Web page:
Has the Time Finally Come for Buy Local Campaigns to Succeed?
Like the perfect storm, several elements have to come together to take an event or movement from good to great. If anyone has read Malcolm Gladwell's The Tipping Point, you understand how an idea or concept can all of a sudden take a life of its own. Like the perfect storm or the tipping point, I'm starting to think that all the elements are in place to finally make "Buy Local" campaigns really work.
"Buy Local" campaigns have been around for years. Chambers of commerce produce printed niceties about how good it is for the community to buy from local businesses, a handful of stores post simply-made signs that lackadaisically state "Buy Local," maybe the local newspaper runs an article. But after a few weeks of half-hearted effort, shoppers go back to their normal patterns and storekeepers let the signs and flyers fade in the sun and curl at the edges. So why could it be different now?
For one, the economy is helping in this regard (yeah, there really is some good to this recession). As the pocketbook crunch hits home, consumers are feeling more patriotism; a sense of "we can do it!" and "let's help build back America" is running deeper in our veins. People want to put Americans back to work, and that often means supporting the smaller businesses.
Two, community and industry leaders are getting more creative (another by-product of the failing economy; when the money stops rolling in, you start thinking of innovative ways to get the cash moving again). Several communities are printing their own currency as a way to keep the money flowing in their town. The idea, first developed during the Depression, works like this: businesses form a network and print stylized town currency that is only available at the businesses in that network. The currency is sold at a discount, say 95 cents for a $1 note. The Berkshires region in western Massachusetts has been circulating BerkShares (www.berkshares.org) since 2006 and estimates that more than $2.3 million worth of BerkShares have been circulated. More than 350 local businesses participate. In Detroit, more than 20 businesses accept Detroit Cheers (www.detroitscrip.org), and in Ithaca, New York, Ithaca Hours (www.ithacahours.org) are circulated around the community. Local currency is not the only way communities are getting involved. In Geneva, Illinois, downtown merchants marched in the annual Swedish Days Parade dressed to reflect their individual business and held signs noting how long their business has been operating in town. Seeing the large, friendly group reinforced how many unique local businesses Geneva has.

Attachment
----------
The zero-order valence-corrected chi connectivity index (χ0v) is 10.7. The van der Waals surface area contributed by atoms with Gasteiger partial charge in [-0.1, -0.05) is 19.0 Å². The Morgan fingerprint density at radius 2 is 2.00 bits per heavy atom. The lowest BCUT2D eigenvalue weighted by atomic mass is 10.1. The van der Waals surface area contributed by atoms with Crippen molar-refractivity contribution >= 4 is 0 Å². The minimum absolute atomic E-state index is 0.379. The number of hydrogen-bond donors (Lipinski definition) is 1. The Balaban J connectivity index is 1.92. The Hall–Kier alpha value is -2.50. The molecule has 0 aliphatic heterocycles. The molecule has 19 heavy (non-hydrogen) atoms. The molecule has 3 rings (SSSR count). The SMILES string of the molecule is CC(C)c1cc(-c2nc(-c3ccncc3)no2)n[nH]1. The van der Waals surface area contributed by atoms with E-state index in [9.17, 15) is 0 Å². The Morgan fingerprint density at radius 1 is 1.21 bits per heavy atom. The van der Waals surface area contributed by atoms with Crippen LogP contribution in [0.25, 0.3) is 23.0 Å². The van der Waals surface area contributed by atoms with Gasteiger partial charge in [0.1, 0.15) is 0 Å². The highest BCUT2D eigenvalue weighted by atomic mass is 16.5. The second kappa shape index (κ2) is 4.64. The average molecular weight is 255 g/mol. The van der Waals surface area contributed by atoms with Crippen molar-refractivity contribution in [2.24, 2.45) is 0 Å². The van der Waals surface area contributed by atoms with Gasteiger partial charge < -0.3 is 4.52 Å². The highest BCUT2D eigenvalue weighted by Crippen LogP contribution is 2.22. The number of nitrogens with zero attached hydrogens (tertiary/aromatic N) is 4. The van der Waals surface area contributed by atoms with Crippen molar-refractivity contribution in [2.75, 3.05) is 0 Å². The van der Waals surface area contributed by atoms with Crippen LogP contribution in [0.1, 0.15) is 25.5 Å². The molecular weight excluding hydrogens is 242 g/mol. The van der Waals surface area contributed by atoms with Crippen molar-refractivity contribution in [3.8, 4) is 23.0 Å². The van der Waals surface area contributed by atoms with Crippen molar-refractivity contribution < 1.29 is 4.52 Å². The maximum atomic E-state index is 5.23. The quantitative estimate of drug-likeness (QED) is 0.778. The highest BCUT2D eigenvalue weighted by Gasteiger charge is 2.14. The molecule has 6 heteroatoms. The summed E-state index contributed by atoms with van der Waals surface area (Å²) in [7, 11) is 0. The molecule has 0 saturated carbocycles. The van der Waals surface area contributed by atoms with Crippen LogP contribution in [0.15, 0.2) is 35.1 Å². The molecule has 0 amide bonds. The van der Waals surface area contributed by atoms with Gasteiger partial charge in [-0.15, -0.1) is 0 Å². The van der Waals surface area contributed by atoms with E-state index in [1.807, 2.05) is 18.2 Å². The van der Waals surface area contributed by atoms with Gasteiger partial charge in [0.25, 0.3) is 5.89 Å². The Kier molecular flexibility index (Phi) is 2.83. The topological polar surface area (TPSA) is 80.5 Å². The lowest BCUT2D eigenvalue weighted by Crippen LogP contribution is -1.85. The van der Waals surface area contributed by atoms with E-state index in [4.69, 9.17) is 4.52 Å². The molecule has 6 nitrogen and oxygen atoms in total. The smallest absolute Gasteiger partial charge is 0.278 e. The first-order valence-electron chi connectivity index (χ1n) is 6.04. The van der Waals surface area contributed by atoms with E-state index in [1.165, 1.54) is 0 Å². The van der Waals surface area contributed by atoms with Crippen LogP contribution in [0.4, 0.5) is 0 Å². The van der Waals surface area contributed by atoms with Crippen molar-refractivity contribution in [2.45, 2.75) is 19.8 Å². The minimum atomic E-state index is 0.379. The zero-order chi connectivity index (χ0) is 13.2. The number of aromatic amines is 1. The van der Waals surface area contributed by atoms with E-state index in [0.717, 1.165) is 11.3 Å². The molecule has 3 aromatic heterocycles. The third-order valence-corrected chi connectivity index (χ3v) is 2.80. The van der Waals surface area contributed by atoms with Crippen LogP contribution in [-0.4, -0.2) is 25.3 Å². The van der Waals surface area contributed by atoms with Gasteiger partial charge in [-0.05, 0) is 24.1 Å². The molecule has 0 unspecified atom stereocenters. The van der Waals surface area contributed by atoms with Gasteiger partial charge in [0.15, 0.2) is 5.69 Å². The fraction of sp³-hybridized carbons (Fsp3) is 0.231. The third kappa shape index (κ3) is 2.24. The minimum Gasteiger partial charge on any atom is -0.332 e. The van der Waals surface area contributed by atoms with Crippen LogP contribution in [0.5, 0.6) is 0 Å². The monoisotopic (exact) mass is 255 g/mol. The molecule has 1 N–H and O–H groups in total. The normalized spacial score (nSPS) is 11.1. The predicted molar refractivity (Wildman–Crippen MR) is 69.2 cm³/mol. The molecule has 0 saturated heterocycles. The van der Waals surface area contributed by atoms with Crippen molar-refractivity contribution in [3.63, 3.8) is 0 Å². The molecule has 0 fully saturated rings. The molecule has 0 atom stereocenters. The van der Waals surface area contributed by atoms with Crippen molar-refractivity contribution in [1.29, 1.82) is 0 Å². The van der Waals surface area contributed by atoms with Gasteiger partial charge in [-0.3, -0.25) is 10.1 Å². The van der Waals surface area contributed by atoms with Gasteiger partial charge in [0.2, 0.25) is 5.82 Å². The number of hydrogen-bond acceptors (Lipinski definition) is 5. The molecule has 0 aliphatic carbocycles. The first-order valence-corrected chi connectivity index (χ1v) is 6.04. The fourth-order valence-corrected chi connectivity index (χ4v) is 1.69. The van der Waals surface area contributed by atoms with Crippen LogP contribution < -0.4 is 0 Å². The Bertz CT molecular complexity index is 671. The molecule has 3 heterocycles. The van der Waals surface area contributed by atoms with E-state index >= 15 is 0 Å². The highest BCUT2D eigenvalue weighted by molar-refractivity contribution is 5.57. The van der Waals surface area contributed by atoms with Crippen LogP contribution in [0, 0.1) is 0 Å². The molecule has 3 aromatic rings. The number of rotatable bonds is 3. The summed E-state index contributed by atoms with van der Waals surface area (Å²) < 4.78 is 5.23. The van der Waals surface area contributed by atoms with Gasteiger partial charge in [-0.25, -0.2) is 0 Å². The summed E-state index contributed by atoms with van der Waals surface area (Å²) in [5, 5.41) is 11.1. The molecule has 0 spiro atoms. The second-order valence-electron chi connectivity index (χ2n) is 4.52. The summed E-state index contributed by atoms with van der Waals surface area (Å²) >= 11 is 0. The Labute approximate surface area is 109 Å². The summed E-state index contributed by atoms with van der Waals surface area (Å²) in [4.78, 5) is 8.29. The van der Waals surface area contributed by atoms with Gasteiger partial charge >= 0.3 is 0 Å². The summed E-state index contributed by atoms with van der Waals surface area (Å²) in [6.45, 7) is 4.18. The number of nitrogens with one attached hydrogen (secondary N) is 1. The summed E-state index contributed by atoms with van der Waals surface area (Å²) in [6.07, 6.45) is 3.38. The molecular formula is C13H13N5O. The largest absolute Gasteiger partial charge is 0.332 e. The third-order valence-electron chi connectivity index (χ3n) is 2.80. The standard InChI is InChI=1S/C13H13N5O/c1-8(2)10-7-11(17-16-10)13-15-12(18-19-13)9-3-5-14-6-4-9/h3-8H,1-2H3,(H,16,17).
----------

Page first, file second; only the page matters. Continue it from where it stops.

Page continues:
Three, "Buy Local" campaigns are becoming sophisticated and upscale. The 3/50 Project, created and fiercely promoted by former retailer and industry expert Cinda Baxter, is polished and well-thought-out. The idea encourages consumers to think of three businesses in their area that they wouldn't want to see go under, and then to commit to spending $50 a month between these businesses. Baxter has promoted the 3/50 Project through a sleek website (www.the350project.net), Facebook, Twitter, speaking engagements and more. The project has several large organizations on board as well, including the Chicago Market Living and Giving show. A professional logo, well-designed flyers, window clings, web panels, graphics and other resources are free to participating businesses. New ideas are constantly being developed on how to build upon the idea, and the movement has been recognized across the country and even abroad. Another professionally produced concept is the Main Street Organization (www.mainstreet.org). The movement is a community-driven strategy to help communities revitalize their downtowns. The organization has a network of state, regional and local programs that communities can tap into to help turn around their business districts.
All these elements together—a renewed sense of patriotism, creative thinking, and campaigns that are polished and spread nationwide—might finally be the catalyst that gets shoppers buying local again.